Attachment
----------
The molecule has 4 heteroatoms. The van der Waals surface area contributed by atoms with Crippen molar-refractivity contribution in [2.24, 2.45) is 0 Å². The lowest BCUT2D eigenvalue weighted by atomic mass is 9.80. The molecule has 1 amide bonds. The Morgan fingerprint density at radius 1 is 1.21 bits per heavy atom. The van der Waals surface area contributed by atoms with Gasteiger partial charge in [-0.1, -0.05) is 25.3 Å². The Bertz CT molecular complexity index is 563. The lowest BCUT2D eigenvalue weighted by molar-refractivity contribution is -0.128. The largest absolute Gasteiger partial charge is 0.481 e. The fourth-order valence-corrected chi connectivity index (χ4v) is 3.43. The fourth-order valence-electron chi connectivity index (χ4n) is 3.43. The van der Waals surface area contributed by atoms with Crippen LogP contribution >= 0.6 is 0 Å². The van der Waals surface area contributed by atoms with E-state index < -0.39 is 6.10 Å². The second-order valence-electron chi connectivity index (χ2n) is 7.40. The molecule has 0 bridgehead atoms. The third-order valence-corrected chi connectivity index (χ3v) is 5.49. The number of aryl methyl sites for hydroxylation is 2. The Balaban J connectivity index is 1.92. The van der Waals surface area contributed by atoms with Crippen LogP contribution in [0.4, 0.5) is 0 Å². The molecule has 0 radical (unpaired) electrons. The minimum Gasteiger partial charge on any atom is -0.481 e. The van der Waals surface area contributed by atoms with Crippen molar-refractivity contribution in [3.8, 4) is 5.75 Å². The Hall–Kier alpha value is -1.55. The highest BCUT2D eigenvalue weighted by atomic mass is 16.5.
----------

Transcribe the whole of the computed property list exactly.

The molecule has 4 heteroatoms. The van der Waals surface area contributed by atoms with Crippen molar-refractivity contribution in [2.24, 2.45) is 0 Å². The lowest BCUT2D eigenvalue weighted by atomic mass is 9.80. The molecule has 1 amide bonds. The Morgan fingerprint density at radius 1 is 1.21 bits per heavy atom. The van der Waals surface area contributed by atoms with Gasteiger partial charge in [-0.1, -0.05) is 25.3 Å². The Bertz CT molecular complexity index is 563. The lowest BCUT2D eigenvalue weighted by molar-refractivity contribution is -0.128. The largest absolute Gasteiger partial charge is 0.481 e. The fourth-order valence-corrected chi connectivity index (χ4v) is 3.43. The fourth-order valence-electron chi connectivity index (χ4n) is 3.43. The van der Waals surface area contributed by atoms with Crippen LogP contribution >= 0.6 is 0 Å². The van der Waals surface area contributed by atoms with E-state index < -0.39 is 6.10 Å². The second-order valence-electron chi connectivity index (χ2n) is 7.40. The molecule has 0 bridgehead atoms. The third-order valence-corrected chi connectivity index (χ3v) is 5.49. The number of aryl methyl sites for hydroxylation is 2. The Balaban J connectivity index is 1.92. The van der Waals surface area contributed by atoms with Crippen LogP contribution in [0.4, 0.5) is 0 Å². The molecule has 0 radical (unpaired) electrons. The minimum Gasteiger partial charge on any atom is -0.481 e. The van der Waals surface area contributed by atoms with Crippen molar-refractivity contribution in [3.8, 4) is 5.75 Å². The Hall–Kier alpha value is -1.55. The highest BCUT2D eigenvalue weighted by atomic mass is 16.5.